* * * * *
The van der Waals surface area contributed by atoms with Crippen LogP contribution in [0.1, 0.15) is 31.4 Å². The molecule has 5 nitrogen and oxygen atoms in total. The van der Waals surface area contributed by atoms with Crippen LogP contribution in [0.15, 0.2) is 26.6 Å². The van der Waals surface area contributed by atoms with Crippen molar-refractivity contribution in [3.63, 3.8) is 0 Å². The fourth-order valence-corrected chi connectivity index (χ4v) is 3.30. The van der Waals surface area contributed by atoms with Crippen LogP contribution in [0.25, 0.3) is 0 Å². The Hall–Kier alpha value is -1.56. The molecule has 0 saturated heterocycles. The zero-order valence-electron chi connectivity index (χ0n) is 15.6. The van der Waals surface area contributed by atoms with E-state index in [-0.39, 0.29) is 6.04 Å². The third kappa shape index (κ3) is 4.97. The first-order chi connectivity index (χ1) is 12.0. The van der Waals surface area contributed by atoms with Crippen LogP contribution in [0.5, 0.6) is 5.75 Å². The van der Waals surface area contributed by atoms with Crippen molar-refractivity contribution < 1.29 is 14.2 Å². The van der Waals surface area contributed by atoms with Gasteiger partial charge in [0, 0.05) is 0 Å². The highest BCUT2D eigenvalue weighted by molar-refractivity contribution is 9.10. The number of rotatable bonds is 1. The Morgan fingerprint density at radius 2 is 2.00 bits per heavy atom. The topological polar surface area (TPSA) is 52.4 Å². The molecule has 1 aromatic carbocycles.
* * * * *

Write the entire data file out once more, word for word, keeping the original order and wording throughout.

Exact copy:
The van der Waals surface area contributed by atoms with Crippen LogP contribution in [0.1, 0.15) is 31.4 Å². The molecule has 5 nitrogen and oxygen atoms in total. The van der Waals surface area contributed by atoms with Crippen LogP contribution in [0.15, 0.2) is 26.6 Å². The van der Waals surface area contributed by atoms with Crippen molar-refractivity contribution in [3.63, 3.8) is 0 Å². The fourth-order valence-corrected chi connectivity index (χ4v) is 3.30. The van der Waals surface area contributed by atoms with Crippen LogP contribution in [0.25, 0.3) is 0 Å². The Hall–Kier alpha value is -1.56. The molecule has 0 saturated heterocycles. The zero-order valence-electron chi connectivity index (χ0n) is 15.6. The van der Waals surface area contributed by atoms with E-state index in [-0.39, 0.29) is 6.04 Å². The third kappa shape index (κ3) is 4.97. The first-order chi connectivity index (χ1) is 12.0. The van der Waals surface area contributed by atoms with Crippen LogP contribution in [0.5, 0.6) is 5.75 Å². The van der Waals surface area contributed by atoms with Crippen molar-refractivity contribution < 1.29 is 14.2 Å². The van der Waals surface area contributed by atoms with Gasteiger partial charge in [0, 0.05) is 0 Å². The highest BCUT2D eigenvalue weighted by molar-refractivity contribution is 9.10. The number of rotatable bonds is 1. The Morgan fingerprint density at radius 2 is 2.00 bits per heavy atom. The topological polar surface area (TPSA) is 52.4 Å². The molecule has 1 aromatic carbocycles.